The best pitchers in baseball can not throw their offspeed pitch in a great location for a strike consistently. So don’t be intimidated. Even if the pitcher has a great curveball, it may not be good that day and it won’t be un-hittable every time. There is one important question to ask: Is anyone’s curveball consistent outing after outing? The answer is definitely NO.
Your goal as a hitter is to have a good approach on the hittable curveball. This is just one of the pieces of the puzzle to becoming a master hitter. Success doesn’t come overnight and only the most dedicated players will achieve their goals. It is my hope in putting this article together that you will have the same solid information at your disposal that the best hitters in the world have. 95% of players don’t have a plan when they see a curveball – aren’t you glad you do?
Dave Hudgens has been involved with the best of baseball for over 30 years. He is currently the Hitting Coach for the New York Mets. Prior to that he was a longtime hitting coach in the Oakland Athletics’ organization.
By Dr. Patrick Cohn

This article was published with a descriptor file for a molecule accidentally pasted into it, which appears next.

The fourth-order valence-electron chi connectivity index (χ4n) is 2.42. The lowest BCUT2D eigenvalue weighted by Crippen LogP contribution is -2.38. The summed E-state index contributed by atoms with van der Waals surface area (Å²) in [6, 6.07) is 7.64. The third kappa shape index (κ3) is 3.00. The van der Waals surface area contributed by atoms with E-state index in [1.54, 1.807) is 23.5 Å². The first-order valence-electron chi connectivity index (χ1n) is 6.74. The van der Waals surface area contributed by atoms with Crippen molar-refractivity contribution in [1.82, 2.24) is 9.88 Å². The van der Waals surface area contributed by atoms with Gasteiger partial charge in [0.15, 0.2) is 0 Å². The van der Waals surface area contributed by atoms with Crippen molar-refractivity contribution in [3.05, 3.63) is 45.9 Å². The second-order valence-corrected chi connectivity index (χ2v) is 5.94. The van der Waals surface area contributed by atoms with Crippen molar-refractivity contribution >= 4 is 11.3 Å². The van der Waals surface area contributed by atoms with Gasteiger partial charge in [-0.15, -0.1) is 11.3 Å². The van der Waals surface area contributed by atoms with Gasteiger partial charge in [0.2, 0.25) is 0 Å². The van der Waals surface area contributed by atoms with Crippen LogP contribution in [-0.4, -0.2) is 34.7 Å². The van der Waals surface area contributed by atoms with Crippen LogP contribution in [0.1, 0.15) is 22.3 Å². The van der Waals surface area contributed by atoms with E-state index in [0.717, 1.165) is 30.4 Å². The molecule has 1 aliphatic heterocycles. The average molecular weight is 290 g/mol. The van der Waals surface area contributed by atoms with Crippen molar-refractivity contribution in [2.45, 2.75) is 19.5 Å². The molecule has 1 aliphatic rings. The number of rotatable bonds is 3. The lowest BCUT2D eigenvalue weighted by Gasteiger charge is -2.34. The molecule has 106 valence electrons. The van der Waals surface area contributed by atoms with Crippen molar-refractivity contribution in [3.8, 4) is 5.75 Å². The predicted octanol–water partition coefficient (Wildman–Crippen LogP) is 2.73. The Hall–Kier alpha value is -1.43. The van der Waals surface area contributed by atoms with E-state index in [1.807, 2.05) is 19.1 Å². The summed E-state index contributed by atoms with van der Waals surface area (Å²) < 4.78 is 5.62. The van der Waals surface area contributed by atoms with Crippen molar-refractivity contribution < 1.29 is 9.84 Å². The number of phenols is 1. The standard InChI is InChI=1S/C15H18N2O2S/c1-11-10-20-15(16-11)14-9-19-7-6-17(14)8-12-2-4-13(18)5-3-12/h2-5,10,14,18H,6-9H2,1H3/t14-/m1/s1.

We often see kids who excel in practice, but freeze up during games. This can be frustrating and confusing for parents and coaches. What’s going on in the young athlete’s mind and what can sports parents and coaches do about it?
First of all, sports parents and coaches should help young athletes understand that they create their own confidence. If kids begin a game wanting immediate results (such as getting the first hit or basket of the game), they’re setting themselves up for frustration.
Many athletes have a fragile sense of confidence. They need to understand that it can take years to build up confidence in sports. Many only feel confident when they experience immediate success, especially during a game or performance. Don’t let them lose confidence by worrying about achieving immediate results!